Governors are banking on direct financing by the international donors to subsidise treatment of lifestyle diseases as death toll rises to alarming levels.
Through their lobby, the Council of Governors (CoG), the county chiefs hope to ride on an agreement reached during the 70th World Health Assembly in Geneva last month to have donors bankroll treatment of non-communicable diseases (NCDs).
The governors said the donor funds would supplement county allocations to tame NCDs, which account for 100,000 deaths in Kenya every year.
Diabetes, cancer, mental illness and chronic respiratory problems top the list of NCDs whose drugs and equipment costs governors want donors to foot.
“The burden of non-communicable diseases continue to ail the healthcare system, thus the need for a partner with states to develop and implement strategies that seek to expand access to high NCDs care,” said CoG in a statement.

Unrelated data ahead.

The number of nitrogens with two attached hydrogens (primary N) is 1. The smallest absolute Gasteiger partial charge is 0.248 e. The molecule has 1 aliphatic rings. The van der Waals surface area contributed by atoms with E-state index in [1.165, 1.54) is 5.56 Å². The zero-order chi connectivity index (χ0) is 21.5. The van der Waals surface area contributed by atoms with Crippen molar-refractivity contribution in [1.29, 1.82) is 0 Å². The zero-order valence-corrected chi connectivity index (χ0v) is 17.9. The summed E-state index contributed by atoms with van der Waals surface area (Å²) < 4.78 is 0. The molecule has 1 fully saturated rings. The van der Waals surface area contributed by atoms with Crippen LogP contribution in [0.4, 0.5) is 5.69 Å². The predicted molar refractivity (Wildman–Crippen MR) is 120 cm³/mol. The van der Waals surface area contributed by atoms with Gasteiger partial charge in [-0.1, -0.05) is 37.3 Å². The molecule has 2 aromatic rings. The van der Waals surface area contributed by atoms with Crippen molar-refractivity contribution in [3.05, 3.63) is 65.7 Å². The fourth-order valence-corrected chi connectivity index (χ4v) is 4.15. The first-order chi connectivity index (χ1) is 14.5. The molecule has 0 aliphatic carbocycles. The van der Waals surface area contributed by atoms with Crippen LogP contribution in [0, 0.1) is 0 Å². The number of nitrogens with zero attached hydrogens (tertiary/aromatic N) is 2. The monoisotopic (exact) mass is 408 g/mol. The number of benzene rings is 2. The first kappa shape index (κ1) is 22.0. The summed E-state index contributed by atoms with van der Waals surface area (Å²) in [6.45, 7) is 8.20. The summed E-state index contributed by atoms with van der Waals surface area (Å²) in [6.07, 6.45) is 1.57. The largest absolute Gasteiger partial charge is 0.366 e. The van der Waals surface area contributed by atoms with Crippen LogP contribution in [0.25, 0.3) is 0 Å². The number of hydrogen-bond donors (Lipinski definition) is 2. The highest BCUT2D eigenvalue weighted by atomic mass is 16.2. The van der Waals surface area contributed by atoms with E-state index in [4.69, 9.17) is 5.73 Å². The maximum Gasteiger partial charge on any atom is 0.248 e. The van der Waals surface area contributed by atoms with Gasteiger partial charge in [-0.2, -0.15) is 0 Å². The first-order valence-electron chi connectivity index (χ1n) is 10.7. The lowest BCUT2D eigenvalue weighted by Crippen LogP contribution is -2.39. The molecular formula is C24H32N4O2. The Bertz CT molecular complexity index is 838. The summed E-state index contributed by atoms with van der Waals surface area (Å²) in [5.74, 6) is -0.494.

According to a report released by Health secretary Cleopa Mailu in April, cardiovascular illnesses and cancers, caused by changing lifestyles, are the leading causes of death after infectious diseases.
“Nearly a quarter of Kenyan adults are hypertensive.
“Of even greater concern is the fact that 92 per cent of this group are not currently on medication,” said Dr Mailu.
NCDs account for more than 60 per cent (or about 36 million) of deaths from diseases worldwide annually, a World Economic Forum report shows.
The global cost of five NCDs will reach more than $47 trillion over the next 20 years with mental illness accounting for the larger share of more than $16 trillion, the study adds.
Locally, the departments of health both at the national and county government levels have been put on the spot over the lack of policies and equipment to diagnose the diseases in time, leading to deaths.
This comes after the Ministry of Health had earlier signed a memorandum of understanding with Cuba to collaborate in the pharmaceutical sector and enhance Kenya’s specialised healthcare capacity.
Cuba will explore options of setting up shop in Kenya, with an interest in the manufacture of anti-retroviral medicines, anti-malarial drugs, vaccines, medical gases and equipment.